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South Korea changing rules

South Korea changing rules
South Korea plans to change accounting rules for shipbuilders to help bolster their balance sheets, as a 32 per cent plunge in the local currency this year slashed their capital by as much as 50 per cent.

The rules allow shipbuilders to calculate the value of orders on hand

South Korea plans to change accounting rules for shipbuilders to help bolster their balance sheets, as a 32 per cent plunge in the local currency this year slashed their capital by as much as 50 per cent.

The rules concern the hedging positions of shipyards, and would allow them to calculate the value of orders on hand as they are delivered.

Jun Kwang Woo, chairman of the Financial Services Commission, yesterday told lawmakers about the plan, which extends to other exporters such as car makers 'The current accounting methods could give the wrong impression that shipbuilders are having financial problems,' the Korea Shipbuilders' Association said in a statement yesterday. 'This could cause shipowners to lose confidence in shipyards and make it harder for them to get proper funding.'

South Korea's short- term external debt, which includes those linked to exporters, has almost tripled to US$175.65 billion as at June 30 from the end of 2005. The won slumped 9.7 per cent yesterday on concern the global credit freeze will make it difficult for local banks to service their debt.

'At the current pace of the won's drop, some of the shipyards may soon see their capital completely wiped out,' said Lee Jae Kyu, an analyst at Mirae Asset Securities Co in Seoul.

Hyundai Heavy Industries Co, the world's largest shipbuilder, lost about two trillion won (S$2.45 billion), or 35 per cent of its capital, at the end of June as the weaker won increased the value of the loss on dollar-denominated orders.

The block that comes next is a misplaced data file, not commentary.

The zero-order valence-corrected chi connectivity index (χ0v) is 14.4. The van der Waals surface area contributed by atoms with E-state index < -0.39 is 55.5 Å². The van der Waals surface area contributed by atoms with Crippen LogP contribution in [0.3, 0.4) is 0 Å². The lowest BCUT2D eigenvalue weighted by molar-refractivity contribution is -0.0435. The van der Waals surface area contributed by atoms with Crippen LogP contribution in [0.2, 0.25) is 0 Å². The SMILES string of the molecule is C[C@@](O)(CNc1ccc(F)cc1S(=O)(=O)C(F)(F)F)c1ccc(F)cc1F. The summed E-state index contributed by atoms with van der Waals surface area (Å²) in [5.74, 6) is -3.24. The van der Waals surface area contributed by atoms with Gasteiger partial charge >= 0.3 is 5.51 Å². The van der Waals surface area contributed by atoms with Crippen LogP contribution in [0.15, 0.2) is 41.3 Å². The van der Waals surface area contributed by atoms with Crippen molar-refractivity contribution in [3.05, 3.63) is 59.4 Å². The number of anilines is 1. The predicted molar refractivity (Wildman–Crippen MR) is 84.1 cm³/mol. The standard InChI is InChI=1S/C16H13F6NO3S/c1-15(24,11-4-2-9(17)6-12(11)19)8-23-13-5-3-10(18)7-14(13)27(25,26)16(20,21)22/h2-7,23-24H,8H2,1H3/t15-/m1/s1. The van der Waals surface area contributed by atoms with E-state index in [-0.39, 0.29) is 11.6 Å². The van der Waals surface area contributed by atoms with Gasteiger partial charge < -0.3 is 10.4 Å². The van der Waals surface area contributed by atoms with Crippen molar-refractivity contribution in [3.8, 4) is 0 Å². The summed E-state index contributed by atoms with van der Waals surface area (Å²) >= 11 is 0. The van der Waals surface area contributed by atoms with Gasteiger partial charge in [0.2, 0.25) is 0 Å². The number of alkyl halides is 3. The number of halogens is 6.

Samsung Heavy Industries Co and Daewoo Shipbuilding & Marine Engineering Co, the second and third-largest shipyards, saw their capital reduced by about half at the end of June. The decline in the won was the most since the International Monetary Fund bailed the nation out in 1997. The Kospi stock index slid 9.4 per cent, the biggest decline since September 2001.

According to current accounting rules, shipyards are required to include contracts that haven't been executed in their balance sheets. Those figures are adjusted every quarter to reflect the currency's movement at the end of each quarter.

Shipyards and other exporters lock into hedging contracts to protect themselves against currency moves as soon as a contract is signed. While a weaker won would help increase sales when converting overseas earnings into the local currency, it also widens losses on hedging contracts at the same time.

'The big swing in the currency raises a lot of uncertainties for companies as banks could be faced with liquidity problems and may not have enough to lend,' said Lee Sang Jae, an economist at Hyundai Securities Co in Seoul. 'This shows how weak the world economy is becoming, which means demand for Korean-made products could slow.


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